Sorocaba jurist José Cretella Júnior (1920-2015) left us a large and qualified work. Perhaps best known for his administrative law books, which are fantastic, he impressed me a lot with a Roman law course, which was the book I read several times in a row, in my freshman year of college. How I miss that time!
Cretella Junior was a humanist. Graduated in Classics and then in Law, he has written books that have covered various fields of law and the humanities. In all of his work I also love a travel book, published by Círculo do Livro, theme of Cultural embargos From this week.
It is about “A journey through Europe and the world”, a unique, different book, full of information and intelligent personal observations. Cretella Júnior dedicated the book to his wife, Agnes, who would have made their travels more beautiful, as the beautiful dedication says. I have with me an edition from 1988.
It is a travel book written by a scholar, which reminds us of the travel books of Silveira Bueno, which Cretella Júnior indicates as a reference. There is an introductory session on the fascination of travel, which reveals a more peaceful world than today’s world. It seems to me that traveling in the old days was more fascinating. As far as air travel is concerned, we wore our best clothes, the in-flight service was impressive, even for those traveling in economy class (as was my case).
For the author, in the very first chapter, there are three great pleasures of life: to love, to read and to travel. Cretella Junior imagined a Ex libris with those three words (love, reading, travel), with which he celebrated life, and with which he adorned the title pages of the books in his library, which must (I imagine) be enormous.
The first chapter of “A journey through Europe and the world” is a handbook for travelers. We talk a little about travel to Brazil, highlighting the incipient infrastructure which, in general, remains the same. This first chapter deals with themes that are very present in those who travel: orders from friends, times of the year when one travels more peacefully, what to see, how to see it; it also refers to interesting cemeteries.
He then describes what he called the small countries of Europe: Andorra, Monaco, Luxembourg, Liechtenstein, San Marino, Gibraltar and Malta. Passing over Malta, we remember Eça de Queiróz, also a great writer of travel memoirs, who was in the East on the occasion of the opening of the Suez Canal, passing through Malta, after having crossed Cadiz and Gibraltar, and who also traveled to Egypt and Palestine. Eça collected material that he used in his masterpiece, “The Relic” (my opinion).
Cretella Junior seemed to be fascinated by the islands. He justified the interest, noting that an island can be known in its entirety, with the possibility of understanding its most picturesque details. The islands are generally very picturesque. For Cretella Junior, “going around the island is passion, fever, mania. You see everything and everything, in a short time. All around, the sea; inside, a civilization, a culture preserved, despite the perennial struggle of the earth against the ocean, against the invaders and pirates, against evil, against danger “.
He then described the Canary Islands, the Balearic Islands, Sicily, Corsica, Sardinia, the Isle of Wight, the Greek Islands, Hawaii, the Japanese Islands (including commenting on Tokyo), Hong Kong, Macao and Nauru.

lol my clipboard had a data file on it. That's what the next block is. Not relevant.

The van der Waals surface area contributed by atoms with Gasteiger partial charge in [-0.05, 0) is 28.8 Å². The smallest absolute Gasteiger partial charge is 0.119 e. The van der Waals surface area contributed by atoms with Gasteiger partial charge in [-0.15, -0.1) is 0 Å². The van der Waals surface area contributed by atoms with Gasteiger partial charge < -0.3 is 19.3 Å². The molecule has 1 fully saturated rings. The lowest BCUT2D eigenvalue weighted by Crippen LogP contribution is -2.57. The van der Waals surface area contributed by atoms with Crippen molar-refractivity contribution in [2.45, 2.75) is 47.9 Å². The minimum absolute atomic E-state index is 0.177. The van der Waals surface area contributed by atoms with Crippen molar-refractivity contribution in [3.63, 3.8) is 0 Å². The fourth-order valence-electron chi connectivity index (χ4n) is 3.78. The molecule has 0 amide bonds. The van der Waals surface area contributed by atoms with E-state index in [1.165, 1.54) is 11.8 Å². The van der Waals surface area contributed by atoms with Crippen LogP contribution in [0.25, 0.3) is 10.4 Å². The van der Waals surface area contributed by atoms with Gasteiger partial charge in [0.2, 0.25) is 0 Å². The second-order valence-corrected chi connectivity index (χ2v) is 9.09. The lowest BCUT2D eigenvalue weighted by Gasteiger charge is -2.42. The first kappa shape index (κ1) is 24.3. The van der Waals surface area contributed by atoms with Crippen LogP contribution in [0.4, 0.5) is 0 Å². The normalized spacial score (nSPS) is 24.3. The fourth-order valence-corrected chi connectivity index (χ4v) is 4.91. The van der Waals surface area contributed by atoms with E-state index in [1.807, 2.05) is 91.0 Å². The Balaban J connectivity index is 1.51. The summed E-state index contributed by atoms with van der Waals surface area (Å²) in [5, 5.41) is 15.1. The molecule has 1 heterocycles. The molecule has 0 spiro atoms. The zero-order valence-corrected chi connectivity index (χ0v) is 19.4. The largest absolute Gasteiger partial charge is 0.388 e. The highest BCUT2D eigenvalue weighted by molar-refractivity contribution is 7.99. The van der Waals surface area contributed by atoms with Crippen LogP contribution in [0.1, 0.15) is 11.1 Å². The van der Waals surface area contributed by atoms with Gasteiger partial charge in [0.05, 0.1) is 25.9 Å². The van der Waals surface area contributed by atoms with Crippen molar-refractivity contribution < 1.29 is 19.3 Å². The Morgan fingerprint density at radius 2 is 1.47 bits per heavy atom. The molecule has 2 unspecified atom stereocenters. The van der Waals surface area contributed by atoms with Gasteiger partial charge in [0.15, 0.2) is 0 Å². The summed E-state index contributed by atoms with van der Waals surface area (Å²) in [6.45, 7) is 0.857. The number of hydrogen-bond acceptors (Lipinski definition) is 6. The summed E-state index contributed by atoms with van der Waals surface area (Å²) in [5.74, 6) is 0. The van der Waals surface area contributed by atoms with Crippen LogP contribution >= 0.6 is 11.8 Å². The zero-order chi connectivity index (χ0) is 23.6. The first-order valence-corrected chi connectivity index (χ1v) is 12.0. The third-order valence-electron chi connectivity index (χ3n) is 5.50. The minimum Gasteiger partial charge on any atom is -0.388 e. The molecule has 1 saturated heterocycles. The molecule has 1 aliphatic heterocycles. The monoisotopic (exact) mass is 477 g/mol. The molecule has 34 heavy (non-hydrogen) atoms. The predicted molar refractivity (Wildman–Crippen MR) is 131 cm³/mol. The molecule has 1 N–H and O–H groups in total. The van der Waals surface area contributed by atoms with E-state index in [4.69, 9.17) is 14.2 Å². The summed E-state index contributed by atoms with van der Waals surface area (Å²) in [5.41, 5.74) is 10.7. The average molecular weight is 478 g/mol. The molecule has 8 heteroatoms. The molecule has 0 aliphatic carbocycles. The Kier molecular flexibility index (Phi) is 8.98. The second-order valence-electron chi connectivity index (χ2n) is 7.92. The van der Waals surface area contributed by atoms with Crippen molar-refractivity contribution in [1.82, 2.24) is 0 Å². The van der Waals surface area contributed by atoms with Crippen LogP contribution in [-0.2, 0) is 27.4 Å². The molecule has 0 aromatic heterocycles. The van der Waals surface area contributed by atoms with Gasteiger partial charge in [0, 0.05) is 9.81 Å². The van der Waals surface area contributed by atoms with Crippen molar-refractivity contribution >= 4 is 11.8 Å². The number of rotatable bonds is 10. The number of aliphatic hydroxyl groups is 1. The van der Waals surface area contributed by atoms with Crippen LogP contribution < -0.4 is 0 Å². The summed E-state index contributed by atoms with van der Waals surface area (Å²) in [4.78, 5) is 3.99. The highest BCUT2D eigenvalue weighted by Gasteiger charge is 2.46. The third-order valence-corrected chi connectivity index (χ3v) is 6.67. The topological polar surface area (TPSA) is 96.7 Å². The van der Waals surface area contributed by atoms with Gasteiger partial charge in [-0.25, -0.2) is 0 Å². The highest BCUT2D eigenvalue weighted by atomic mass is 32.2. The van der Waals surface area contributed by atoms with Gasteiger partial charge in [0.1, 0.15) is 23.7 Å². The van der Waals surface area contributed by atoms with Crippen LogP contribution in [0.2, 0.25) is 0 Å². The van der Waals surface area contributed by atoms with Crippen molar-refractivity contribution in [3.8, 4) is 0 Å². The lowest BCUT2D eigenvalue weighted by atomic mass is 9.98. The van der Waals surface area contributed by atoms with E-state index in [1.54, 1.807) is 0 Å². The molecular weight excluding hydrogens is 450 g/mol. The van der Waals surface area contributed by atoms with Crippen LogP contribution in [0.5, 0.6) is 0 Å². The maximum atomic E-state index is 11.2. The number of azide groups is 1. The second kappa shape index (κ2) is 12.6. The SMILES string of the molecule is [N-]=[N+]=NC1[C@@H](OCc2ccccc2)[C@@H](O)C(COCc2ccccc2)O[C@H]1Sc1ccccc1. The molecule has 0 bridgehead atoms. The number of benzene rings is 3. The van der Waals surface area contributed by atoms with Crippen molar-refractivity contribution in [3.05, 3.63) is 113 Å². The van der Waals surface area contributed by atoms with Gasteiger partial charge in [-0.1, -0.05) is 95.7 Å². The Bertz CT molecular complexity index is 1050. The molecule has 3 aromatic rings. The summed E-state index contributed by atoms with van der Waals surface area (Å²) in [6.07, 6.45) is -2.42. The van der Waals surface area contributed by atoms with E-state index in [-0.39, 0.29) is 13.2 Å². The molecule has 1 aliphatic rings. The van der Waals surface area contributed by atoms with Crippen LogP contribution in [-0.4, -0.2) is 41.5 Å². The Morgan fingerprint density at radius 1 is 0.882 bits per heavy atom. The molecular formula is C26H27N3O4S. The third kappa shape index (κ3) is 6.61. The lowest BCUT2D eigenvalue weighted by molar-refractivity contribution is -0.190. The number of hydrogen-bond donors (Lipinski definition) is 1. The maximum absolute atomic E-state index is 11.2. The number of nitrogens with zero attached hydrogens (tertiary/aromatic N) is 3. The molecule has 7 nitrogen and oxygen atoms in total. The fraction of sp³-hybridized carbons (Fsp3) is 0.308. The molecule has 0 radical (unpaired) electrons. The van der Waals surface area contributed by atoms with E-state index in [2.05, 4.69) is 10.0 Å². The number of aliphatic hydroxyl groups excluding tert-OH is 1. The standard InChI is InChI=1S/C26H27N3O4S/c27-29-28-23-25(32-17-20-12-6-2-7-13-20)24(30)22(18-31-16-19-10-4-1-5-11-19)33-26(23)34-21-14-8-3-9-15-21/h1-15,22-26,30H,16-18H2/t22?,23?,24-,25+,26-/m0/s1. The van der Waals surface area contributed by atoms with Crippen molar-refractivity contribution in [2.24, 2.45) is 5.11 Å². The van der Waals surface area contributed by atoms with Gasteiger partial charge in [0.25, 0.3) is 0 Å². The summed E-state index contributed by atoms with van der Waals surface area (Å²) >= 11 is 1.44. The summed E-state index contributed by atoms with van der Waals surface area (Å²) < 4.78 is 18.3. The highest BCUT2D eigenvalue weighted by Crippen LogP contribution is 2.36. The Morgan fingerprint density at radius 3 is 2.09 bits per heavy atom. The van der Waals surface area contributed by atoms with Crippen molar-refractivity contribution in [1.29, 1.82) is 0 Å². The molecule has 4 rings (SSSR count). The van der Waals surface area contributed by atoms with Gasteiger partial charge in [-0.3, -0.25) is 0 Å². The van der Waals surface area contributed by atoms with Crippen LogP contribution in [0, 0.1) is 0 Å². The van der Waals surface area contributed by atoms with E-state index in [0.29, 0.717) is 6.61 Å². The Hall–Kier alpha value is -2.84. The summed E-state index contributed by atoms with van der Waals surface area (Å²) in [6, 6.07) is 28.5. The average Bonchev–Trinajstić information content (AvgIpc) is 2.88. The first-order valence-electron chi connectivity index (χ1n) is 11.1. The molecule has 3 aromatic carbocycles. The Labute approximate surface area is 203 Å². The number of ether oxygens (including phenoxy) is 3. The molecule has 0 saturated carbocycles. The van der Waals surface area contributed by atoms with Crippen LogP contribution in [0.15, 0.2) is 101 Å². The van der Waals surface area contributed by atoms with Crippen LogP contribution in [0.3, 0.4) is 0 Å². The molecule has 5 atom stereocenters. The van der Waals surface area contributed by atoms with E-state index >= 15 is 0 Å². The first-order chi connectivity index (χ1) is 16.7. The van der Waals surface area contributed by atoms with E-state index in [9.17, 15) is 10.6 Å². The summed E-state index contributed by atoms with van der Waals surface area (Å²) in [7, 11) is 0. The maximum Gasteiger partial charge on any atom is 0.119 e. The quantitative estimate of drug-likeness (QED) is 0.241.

For the author, the capitals form a world apart. However, he insisted, those who visit Lisbon do not necessarily know Portugal, or those who visit London or Paris do not necessarily know England or France. He evoked Portugal, comparing himself with our origins in a territory that he defined as a “garden planted by the sea”. At this point the author referred to Marcelo Caetano, a Portuguese administrator and public figure, of whom he was a particular friend, and who came to Brazil with the fall of the Salazar regime, with whom the Portuguese jurist collaborated. The vivid description of Portugal is worth reading this travel book.
Cretella Júnior also visited and described other European countries. I have the impression that Spain, France and Italy left a stronger impression on the author, which perhaps reflects his intimacy with classical culture, which included Latin. I remember that as a boy I tried to study Latin with a book by Cretella Júnior, the title of which was “Latin for the Gym”.
The chapters of “A journey through Europe and the world” are divided with respect to topographical and cultural convergence: England, Germany and Austria; then Switzerland, Belgium and Holland; then the Nordic countries and the countries of Eastern Europe. Cretella Junior also described Greece, Turkey, Israel, Tunisia, Senegal, Morocco, Kenya, South Africa and many others who arrived in China.
Cretella Júnior’s travelogue is a portrait of the time and times in which she traveled and studied these countries. Travel books (whose tradition dates back to Herodotus and Marco Polo) are living evidence of places and times. The aspect reflects travelers, and that’s what we think when we read Humboldt or Richard Francis Burton or the strange Gobineau or the interesting Carmem Prudente, or more contemporary authors like Airton Ortiz, whose travel chronicles are delightful, or Hermés Galvão. , a journalist who also writes interestingly about travel. Genre aside, the travel reportage persists strongly, albeit simplified with quick interventions by bloggers and youtuber on the world wide web.
In this book by Cretella Júnior, “Journey through Europe and the world”, we reveal a different and fascinating perspective of an itinerant jurist, or an itinerant jurist; above all, however, humanist. And we also resume a world that no longer exists, but that was interesting, had its charms, its problems, which we remember today with an intriguing nostalgia.